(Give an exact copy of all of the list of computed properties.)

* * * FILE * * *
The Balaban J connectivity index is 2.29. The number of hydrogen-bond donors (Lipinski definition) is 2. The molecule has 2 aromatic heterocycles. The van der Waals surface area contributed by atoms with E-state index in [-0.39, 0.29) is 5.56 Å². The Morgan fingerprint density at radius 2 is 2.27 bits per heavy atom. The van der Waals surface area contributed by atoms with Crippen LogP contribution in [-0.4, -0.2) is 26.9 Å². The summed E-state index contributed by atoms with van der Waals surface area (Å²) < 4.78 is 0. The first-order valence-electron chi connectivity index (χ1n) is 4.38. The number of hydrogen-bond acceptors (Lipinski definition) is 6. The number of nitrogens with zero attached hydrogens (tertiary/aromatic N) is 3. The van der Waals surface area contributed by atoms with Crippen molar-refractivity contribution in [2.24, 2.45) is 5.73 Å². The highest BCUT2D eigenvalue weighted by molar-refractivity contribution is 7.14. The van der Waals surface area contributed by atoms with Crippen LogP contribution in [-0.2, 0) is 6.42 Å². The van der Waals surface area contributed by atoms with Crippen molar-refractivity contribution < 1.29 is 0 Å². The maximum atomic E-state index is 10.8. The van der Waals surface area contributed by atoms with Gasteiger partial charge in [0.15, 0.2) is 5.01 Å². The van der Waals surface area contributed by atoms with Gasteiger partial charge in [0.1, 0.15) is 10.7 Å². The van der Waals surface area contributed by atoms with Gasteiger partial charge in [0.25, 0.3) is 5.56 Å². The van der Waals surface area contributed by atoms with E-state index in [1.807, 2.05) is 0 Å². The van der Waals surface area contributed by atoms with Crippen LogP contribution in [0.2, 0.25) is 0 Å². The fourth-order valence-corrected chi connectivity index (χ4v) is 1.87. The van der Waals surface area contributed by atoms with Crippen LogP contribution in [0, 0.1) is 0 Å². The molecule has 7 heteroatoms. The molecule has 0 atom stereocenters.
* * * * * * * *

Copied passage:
The Balaban J connectivity index is 2.29. The number of hydrogen-bond donors (Lipinski definition) is 2. The molecule has 2 aromatic heterocycles. The van der Waals surface area contributed by atoms with E-state index in [-0.39, 0.29) is 5.56 Å². The Morgan fingerprint density at radius 2 is 2.27 bits per heavy atom. The van der Waals surface area contributed by atoms with Crippen LogP contribution in [-0.4, -0.2) is 26.9 Å². The summed E-state index contributed by atoms with van der Waals surface area (Å²) < 4.78 is 0. The first-order valence-electron chi connectivity index (χ1n) is 4.38. The number of hydrogen-bond acceptors (Lipinski definition) is 6. The number of nitrogens with zero attached hydrogens (tertiary/aromatic N) is 3. The van der Waals surface area contributed by atoms with Crippen molar-refractivity contribution in [2.24, 2.45) is 5.73 Å². The highest BCUT2D eigenvalue weighted by molar-refractivity contribution is 7.14. The van der Waals surface area contributed by atoms with Crippen LogP contribution in [-0.2, 0) is 6.42 Å². The van der Waals surface area contributed by atoms with Crippen molar-refractivity contribution < 1.29 is 0 Å². The maximum atomic E-state index is 10.8. The van der Waals surface area contributed by atoms with Gasteiger partial charge in [0.15, 0.2) is 5.01 Å². The van der Waals surface area contributed by atoms with Gasteiger partial charge in [0.1, 0.15) is 10.7 Å². The van der Waals surface area contributed by atoms with Gasteiger partial charge in [0.25, 0.3) is 5.56 Å². The van der Waals surface area contributed by atoms with E-state index in [1.807, 2.05) is 0 Å². The van der Waals surface area contributed by atoms with Crippen LogP contribution in [0.2, 0.25) is 0 Å². The fourth-order valence-corrected chi connectivity index (χ4v) is 1.87. The van der Waals surface area contributed by atoms with Crippen LogP contribution in [0, 0.1) is 0 Å². The molecule has 7 heteroatoms. The molecule has 0 atom stereocenters.